July 9, 2011
By Adam Bink
Yesterday’s NYTimes goes into the situation facing some employees:
Corning, I.B.M. and Raytheon all provide domestic partner benefits to employees with same-sex partners in states where they cannot marry. But now that they can legally wed in New York, five other states and the District of Columbia, they will be required to do so if they want their partner to be covered for a routine checkup or a root canal.
On the surface, this appears to put the couples on an even footing with heterosexual married couples. After all, this is precisely what they have been fighting for: being treated as a spouse. But some gay and lesbian advocates are arguing that the change may have come too soon: some couples may face complications, since their unions are not recognized by the federal government.
“Even with the complications, many people will want to get married for the reasons people want to get married,” said Ross D. Levi, executive director of the Empire State Pride Agenda. “But from our perspective, to hinge something as important as insurance for your family to what is still a complicated legal matter for same-sex couples doesn’t seem to be a fair thing to do.”
He said that there were a variety of reasons — legal, financial and personal — that companies should keep the domestic partnership option at least until gay marriage was recognized at the federal level. Legally speaking, getting married could create immigration issues or it could potentially muddy the process of adopting a child. In some instances, he added, an employee may work in a gay marriage state but live in a neighboring state that does not recognize the marriage. The couple may want to wait to marry until they can be legally wed in their home state.
“There are certainly reasons why a couple may not wish to marry,” added Camilla Taylor, marriage project director at Lambda Legal. “People with certain immigration statuses might want to think very carefully before getting married. There are some types of visas that are meant to be temporary, and if you get married to someone who is a citizen, it could flag your renewal application and reflect your more permanent decision to stay.”
When it comes to adopting a child, couples may run into trouble if they are trying to adopt from a place that restricts same-sex married couples from adopting. Having one parent adopt while still single may be easier. “If you want to be able to answer honestly in paperwork, multiple interviews and background checks, then you won’t want to get married,” Ms. Taylor said, adding that many foreign countries ban adoptions to same-sex couples.
Marrying could also have serious implications for couples who relocate to a nonmarriage state, and ultimately decide to split up. Getting a divorce can be complicated, since one member of a couple may have to return to the gay marriage state and live there before their split can be completed.
The employers making the changes said they spoke regularly with their gay and lesbian employee groups and planned to phase in the requirement. Corning, based in Corning, N.Y., said it would offer a reasonable grace period, though it had not completed the details.
“After waiting so much time for that right, we want them to have the opportunity to enjoy that,” said Christy Pambianchi, a senior vice president for human resources at Corning, which put the policy into effect in New Hampshire and Massachusetts when gay marriage became legal there. She said employees did not raise concerns about the requirement. “They are delighted,” she said.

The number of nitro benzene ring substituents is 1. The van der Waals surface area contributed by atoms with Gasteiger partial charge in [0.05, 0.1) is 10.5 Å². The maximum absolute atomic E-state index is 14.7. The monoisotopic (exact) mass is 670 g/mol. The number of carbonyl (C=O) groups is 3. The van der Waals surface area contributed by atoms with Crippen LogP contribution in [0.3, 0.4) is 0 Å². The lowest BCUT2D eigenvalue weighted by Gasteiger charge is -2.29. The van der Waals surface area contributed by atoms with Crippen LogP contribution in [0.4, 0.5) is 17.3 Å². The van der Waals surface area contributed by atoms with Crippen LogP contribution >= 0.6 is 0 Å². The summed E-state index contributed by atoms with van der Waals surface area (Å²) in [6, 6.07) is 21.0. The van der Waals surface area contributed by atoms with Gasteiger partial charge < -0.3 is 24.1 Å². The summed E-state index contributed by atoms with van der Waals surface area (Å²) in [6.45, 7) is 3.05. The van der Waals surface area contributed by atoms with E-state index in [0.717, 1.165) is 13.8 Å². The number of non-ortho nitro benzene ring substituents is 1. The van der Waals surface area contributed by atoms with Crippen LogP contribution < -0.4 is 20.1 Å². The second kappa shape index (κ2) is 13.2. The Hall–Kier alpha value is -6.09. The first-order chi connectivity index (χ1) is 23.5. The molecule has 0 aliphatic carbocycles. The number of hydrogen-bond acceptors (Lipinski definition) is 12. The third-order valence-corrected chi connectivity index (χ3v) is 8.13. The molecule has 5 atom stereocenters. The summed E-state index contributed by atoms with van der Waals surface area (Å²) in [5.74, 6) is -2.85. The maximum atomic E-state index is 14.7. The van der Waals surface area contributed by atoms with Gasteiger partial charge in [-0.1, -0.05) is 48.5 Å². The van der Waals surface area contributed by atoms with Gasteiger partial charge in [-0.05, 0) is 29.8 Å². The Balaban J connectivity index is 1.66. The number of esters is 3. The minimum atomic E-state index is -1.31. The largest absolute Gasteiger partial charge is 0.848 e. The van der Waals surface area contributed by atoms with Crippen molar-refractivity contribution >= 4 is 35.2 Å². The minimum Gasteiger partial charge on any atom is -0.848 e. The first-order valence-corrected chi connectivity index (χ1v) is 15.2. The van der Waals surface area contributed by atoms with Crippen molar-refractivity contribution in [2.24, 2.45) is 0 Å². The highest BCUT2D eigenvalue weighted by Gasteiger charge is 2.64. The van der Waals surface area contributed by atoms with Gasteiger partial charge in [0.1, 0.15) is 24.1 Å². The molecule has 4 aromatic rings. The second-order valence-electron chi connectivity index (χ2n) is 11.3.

Raytheon, based in Waltham, Mass. — another state where gay marriage is legal — said it would give employees several months to comply with its marriage requirement. Like Corning and I.B.M., the company said domestic partner benefits would remain in states where couples cannot marry (Raytheon also has an exemption for active members of the military, so they are covered for benefits without having to marry. Getting married violates the “don’t ask, don’t tell” policy, which is being phased out).
I.B.M., based in Armonk, N.Y., said its workers would have up to a year to get married to maintain their current benefits.
At least for now, these companies seem to be in the minority, though it is unclear whether more employers will follow their lead. Eastman Kodak, based in Rochester, said it would continue to offer domestic partner coverage to both same-sex and opposite-sex partners.
“My impression is that there has been lots of discussion about dropping domestic partner coverage when marriage is first opened up to same-sex couples, but very few employers actually end up taking this step,” said Jennifer C. Pizer, legal director at the Williams Institute, which studies sexual orientation law and policy issues. “Some employers initially believe that it is fairer of them to impose the same marriage requirements on all employees, regardless of sexual orientation. But then employees and others explain that employees with a same-sex life partner remain in difficult circumstances due to the continuing federal discrimination.”
Whether same-sex couples marry, they will still be responsible for paying federal income taxes on the value of their partner or spouse’s benefits since they are not recognized by the federal government as an economic unit, unless the person covered is considered a dependent. Couples will not owe those taxes at the state level in places like New York that recognize gay marriage.
In addition to the legal problems presented that may unfairly burden couples who do not wish to wed, there are many people who simply do not favor the institution of marriage for many different moral or personal reasons. Add that to the list of legal problems and you have a situation may be very difficult for many employees.